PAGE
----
Trends to Watch in 2006 – Part 3

The following is part 3 in a series of Trends to Watch in 2006 right here on your neighborhood Bokardo.com. (Part 1 | Part 2)

The Life Portfolio

Every blogger knows that people judge them in part by their blog. The design of the site, the number of comments they receive, the attention they get from others linking in, and the very words they use represent them to their readers are all important. In my case, I’m sometimes called “Josh Bokardo” because people have no idea where the word Bokardo comes from, and assume (at first glance), that it’s probably my last name.

The following is part 3 in a series of Trends to Watch in 2006 right here on your neighborhood Bokardo.com. (Part 1 | Part 2)

The Life Portfolio

Every blogger knows that people judge them in part by their blog. The design of the site, the number of comments they receive, the attention they get from others linking in, and the very words they use represent them to their readers are all important. In my case, I’m sometimes called “Josh Bokardo” because people have no idea where the word Bokardo comes from, and assume (at first glance), that it’s probably my last name.

But blogging is only the start of a personal identity portfolio for each and every person on the planet. Domains will become a personal record for each of us, detailing not only identity metadata but all the pertinent information that we choose to share with people. It will be part portfolio, reputation management platform, communication hub, and contact point. 2006 will see much more activity in this area, if not a large move toward it. Of course, there are parts of the world where the Internet has not yet reached, but great programs like MIT’s $100 laptop initiative are helping this along.

There are a couple results of this. First, you’ll need your own domain. If you’re on a hosted service like blogger or typepad, you’ll eventually want to switch to your own domain, unless you don’t mind mixing your personal reputation with the service you’re using. Second, we’ll start to have proxies for your reputation. Indeed, we already do in sites like Technorati 100 and Blognetworklist. And your reputation will evolve over time with the activity in and out of your web site, just like your reputation does now with the conversations of others.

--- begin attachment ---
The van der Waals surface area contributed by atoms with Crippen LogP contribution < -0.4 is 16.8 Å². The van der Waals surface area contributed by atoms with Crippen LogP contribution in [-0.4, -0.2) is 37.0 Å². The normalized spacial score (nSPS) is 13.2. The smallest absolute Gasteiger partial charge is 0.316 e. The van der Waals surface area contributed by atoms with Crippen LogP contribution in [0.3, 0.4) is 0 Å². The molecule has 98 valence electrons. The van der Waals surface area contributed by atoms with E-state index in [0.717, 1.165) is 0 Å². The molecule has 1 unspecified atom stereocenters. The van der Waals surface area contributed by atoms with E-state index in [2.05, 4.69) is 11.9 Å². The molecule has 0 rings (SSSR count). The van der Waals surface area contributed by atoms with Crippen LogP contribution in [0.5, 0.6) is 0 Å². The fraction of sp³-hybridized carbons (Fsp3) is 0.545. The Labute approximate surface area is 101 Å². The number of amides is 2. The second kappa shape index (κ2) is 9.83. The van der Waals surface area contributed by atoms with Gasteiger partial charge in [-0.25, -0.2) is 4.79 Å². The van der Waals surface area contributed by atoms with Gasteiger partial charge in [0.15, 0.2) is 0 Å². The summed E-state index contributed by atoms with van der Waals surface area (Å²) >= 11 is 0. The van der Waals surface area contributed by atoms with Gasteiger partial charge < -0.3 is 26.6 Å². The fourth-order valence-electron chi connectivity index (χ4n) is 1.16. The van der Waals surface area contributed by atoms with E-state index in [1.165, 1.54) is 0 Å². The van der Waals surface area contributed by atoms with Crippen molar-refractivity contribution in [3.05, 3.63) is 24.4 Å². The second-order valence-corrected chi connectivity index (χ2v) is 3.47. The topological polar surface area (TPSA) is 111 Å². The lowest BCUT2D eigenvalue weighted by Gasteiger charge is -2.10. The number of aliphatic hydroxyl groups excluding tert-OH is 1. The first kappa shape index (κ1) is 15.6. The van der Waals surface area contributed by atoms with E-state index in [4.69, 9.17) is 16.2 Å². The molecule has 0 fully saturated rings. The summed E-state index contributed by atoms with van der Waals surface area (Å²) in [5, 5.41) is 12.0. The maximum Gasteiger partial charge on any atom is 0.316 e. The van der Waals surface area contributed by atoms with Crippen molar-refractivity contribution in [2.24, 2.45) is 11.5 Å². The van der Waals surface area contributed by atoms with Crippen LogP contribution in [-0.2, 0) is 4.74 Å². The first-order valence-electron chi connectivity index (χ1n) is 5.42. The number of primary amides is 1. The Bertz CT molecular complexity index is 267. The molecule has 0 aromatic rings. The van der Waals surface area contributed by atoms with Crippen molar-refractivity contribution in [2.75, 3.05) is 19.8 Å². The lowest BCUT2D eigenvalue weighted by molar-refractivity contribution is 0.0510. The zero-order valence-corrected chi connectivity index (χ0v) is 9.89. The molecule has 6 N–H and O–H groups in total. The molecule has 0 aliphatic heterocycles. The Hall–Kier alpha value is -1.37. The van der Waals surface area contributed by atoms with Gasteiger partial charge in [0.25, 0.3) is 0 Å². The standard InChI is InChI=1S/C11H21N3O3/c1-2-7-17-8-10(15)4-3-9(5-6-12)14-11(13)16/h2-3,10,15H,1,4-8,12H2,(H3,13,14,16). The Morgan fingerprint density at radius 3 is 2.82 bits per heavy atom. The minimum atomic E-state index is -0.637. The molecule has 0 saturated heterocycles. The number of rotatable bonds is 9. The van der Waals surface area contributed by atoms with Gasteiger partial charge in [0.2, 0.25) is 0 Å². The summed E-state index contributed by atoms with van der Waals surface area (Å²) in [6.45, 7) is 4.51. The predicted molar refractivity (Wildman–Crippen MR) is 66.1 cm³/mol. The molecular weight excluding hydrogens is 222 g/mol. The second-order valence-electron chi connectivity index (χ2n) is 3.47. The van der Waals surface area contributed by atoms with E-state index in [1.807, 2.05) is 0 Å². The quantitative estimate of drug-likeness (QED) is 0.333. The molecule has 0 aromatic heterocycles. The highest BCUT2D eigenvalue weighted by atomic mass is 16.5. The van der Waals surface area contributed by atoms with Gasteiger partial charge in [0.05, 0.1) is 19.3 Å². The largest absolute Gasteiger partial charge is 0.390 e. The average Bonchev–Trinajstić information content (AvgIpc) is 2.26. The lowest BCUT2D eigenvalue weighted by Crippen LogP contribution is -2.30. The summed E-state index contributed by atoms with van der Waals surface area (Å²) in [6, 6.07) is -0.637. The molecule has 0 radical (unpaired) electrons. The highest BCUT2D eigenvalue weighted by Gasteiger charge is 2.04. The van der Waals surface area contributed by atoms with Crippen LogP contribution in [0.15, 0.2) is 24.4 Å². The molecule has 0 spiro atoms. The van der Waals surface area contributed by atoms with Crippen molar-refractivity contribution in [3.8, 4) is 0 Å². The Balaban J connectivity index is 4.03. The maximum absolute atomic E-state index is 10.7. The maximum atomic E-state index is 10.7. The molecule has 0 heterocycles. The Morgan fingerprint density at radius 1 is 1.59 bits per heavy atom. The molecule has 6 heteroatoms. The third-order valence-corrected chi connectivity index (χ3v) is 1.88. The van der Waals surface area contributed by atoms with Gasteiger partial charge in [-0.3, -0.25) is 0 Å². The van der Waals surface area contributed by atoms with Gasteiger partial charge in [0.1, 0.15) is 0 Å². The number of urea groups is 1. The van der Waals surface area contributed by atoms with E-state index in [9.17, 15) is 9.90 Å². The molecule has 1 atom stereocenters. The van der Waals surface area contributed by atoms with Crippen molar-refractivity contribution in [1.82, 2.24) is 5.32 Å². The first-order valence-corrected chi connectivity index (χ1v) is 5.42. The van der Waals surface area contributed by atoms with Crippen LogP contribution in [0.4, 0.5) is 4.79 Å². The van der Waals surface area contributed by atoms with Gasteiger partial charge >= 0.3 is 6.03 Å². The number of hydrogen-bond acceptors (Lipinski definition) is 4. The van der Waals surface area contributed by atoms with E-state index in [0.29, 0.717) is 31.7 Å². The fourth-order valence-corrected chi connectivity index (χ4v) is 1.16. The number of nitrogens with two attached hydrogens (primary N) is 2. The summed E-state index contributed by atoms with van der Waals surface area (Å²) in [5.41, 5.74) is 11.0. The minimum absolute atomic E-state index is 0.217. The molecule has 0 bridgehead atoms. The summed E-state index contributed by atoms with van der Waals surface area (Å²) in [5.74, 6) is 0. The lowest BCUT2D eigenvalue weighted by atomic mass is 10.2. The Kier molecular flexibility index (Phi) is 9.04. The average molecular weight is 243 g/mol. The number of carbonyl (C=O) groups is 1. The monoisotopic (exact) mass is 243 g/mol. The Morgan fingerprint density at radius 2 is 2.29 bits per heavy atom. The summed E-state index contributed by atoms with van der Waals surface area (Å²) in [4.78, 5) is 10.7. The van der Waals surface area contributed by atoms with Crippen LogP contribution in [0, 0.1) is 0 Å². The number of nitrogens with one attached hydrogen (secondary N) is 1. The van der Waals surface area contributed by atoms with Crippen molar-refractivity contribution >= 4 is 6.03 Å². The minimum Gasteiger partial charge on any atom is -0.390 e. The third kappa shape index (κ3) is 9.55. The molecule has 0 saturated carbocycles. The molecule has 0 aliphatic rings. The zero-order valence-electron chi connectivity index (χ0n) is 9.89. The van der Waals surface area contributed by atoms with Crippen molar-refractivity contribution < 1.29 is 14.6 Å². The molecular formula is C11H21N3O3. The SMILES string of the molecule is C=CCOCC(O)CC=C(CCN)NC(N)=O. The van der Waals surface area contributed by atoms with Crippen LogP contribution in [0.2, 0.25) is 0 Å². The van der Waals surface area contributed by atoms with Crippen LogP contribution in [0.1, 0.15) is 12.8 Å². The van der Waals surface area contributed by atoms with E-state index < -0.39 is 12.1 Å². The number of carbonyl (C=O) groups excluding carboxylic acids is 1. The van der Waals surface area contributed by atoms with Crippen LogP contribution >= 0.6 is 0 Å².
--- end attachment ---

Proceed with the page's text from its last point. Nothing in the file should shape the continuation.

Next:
Information Visualization

Two premises lead me to the conclusion that information visualization is about to take off.

One is that there is simply too much information out there for us to handle. Even if you are in a very technical, specialized field you probably still have too much to read on any given day. Anything that can help alleviate information overload will be warmly greeted. RSS solved the problem of going to a site to find out if it’s been updated, but it didn’t stem the problem of too much information. It may have even made it worse.

Second, humans process more information visually than with all of the other senses combined. Most of this is through reading, of course, but we’re very sophisticated at processing large amounts of data at a time in forms like graphs and charts. The bar charts on USA Today are a perennial favorite.

Combine the overabundance of information with our amazing ability to synthesize concepts visually, and you’ve got Information Visualization. Information Visualization is the growing field of visualizing large amounts of information simply and understandably. Edward Tufte is widely recognized as the leader in this field, but his books mostly deal with visualization after the fact, static displays of data. However, tools like Flash can be harnessed to provide ever-updating displays with amazingly sophisticated interfaces, like this demonstration of Visual i|o’s baseball visualization tool.

Published: January 16th, 2006

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